The memo from above

Late last week a useful memo came down from the powers that be here at The Institute that I thought might prove informative regarding the inner workings of a powerful think tank, which The Institute most certainly is, in spades.

To: Personnel engaged in primarily predictive and related prognosticatory research
From: The PTB
Date: September 30, 2016

We wish, as always, to express our appreciation for the excellent, ongoing work that continues to move The Institute steadily forward, at roughly the cutting edge of science, or at least at the cutting edge of rough science. Accordingly, we take this opportunity to remind everyone of the basic tenets that have guided our various predictive activities in the past:

(1) Future events and event trajectories, notwithstanding our best efforts, continue to display an aggravating uncertainty, and it is remarkable just how easily this fact avoids taking up residence in our conscious minds.

(2) The future occupies a fairly large, and apparently non-diminishing, portion of the temporal spectrum.

(3) Given the above, it is incumbent upon us all to keep in mind the following:
(a) Phrasing article titles with undue certainty, given the actual knowledge of system behavior, while understandable from a science culture perspective, may be counter-productive in a larger context. Fortunately, many non-scientists tend to seize upon such titles and, lacking proper restraint, make them even worse, often proclaiming future event x to be a virtual certainty. Without the ability to re-direct attention to these exaggerations, often originating from the press and various activist groups, undue attention to our own excesses, for which we have no readily available excuse, could become noticeably more uncomfortable. This possibility is not in the best interest of either science or The Institute.

(b) Science doesn’t actually “prove” anything, proof being a rather archaic and overly harsh concept–a “bar too high” if you like. Rather, science is in the business of “suggesting” that certain things “may” happen somewhere “down the road”. Science, when you boil it right down to nails, is really nothing but a massive pile of suggestions of what might happen. The pile is the thing really and our goal is to contribute to it. Popper is entitled to his opinion but frankly, The Institute is not so arrogant as to assume the right of making judgments on this, that or the other members of said scientific pile.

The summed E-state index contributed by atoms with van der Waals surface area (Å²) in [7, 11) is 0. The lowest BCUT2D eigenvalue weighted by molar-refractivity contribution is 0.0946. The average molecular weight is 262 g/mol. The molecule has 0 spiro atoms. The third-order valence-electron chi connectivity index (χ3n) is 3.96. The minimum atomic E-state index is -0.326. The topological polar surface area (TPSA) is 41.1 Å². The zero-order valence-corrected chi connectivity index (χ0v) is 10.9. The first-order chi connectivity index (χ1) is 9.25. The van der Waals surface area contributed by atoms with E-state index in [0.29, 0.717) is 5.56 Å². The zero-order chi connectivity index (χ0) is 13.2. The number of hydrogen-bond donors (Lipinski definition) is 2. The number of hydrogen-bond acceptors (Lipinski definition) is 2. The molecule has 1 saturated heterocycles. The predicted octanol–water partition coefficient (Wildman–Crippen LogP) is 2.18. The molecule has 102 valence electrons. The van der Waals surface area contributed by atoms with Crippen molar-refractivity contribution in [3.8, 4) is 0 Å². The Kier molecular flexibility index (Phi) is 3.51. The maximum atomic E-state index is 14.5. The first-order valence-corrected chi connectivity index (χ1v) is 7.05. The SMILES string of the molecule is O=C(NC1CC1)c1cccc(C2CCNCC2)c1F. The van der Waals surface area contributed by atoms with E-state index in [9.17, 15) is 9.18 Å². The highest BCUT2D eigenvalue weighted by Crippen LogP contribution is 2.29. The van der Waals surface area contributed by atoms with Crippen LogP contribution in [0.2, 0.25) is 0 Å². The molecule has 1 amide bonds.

(c) It is hoped that the relation of points (a) and (b) above do not require elaboration.


This is an excellent reminder and I have, personally, tacked this memo to the wall in front of my workstation, with intent to glance at it every now and then before tacking something else over top of it.

4 thoughts on “The memo from above

  1. Yes – tacking on top. Have a very similar habit myself (putting up important/interesting things by the ol’ workstation… and also please note that important isn’t always interesting… interesting not always important, but I digress).

    The metric I use for just how interesting (or important, if you must) is how long a period transpires before something else gets tacked over it. While in grad school and taking a plant pathology class I had Koch’s Postulates hanging by the desk lamp for months. It was superseded by a list my advisor gave me of the ten dumbest comments made in a rough draft of my thesis (not so interesting, but definitely important).

    But I should get back to the meat of the piece… the content of the PTB memo above does seem to possess certain stylistic flourishes that while very professional, insightful, and wholly correct from my vantage point, sound as though they might have been penned by someone we know. And Patrick Henry is not who I’m going with this time.

    • You only had ten dumb comments in your thesis? My advisor said he “appreciated my efforts” but that I owed him $7.49 for a new pack of red pens and bottle of Advil, and that the Department had new paper recycling containers.

      BTW, yet another instance of WP holding a comment in the queue instead of posting it automatically as it’s supposed to. I’ve asked for my money back.

    • My thesis?? Had far more than ten dumb comments… but the man was kind enough to pull out the ten worst (a top ten list if you will). All the other mistakes, errors, lame sentences, and mishmash were pointed out on the manuscript copy. Grad school was such a good time. To this day I can’t fathom why there aren’t long lines of folk applying to get into graduate degree programs so they too can get in on the fun. And it might help with the general understanding of what science is and is NOT… but we should invest in red ink before the hordes descend đŸ™‚

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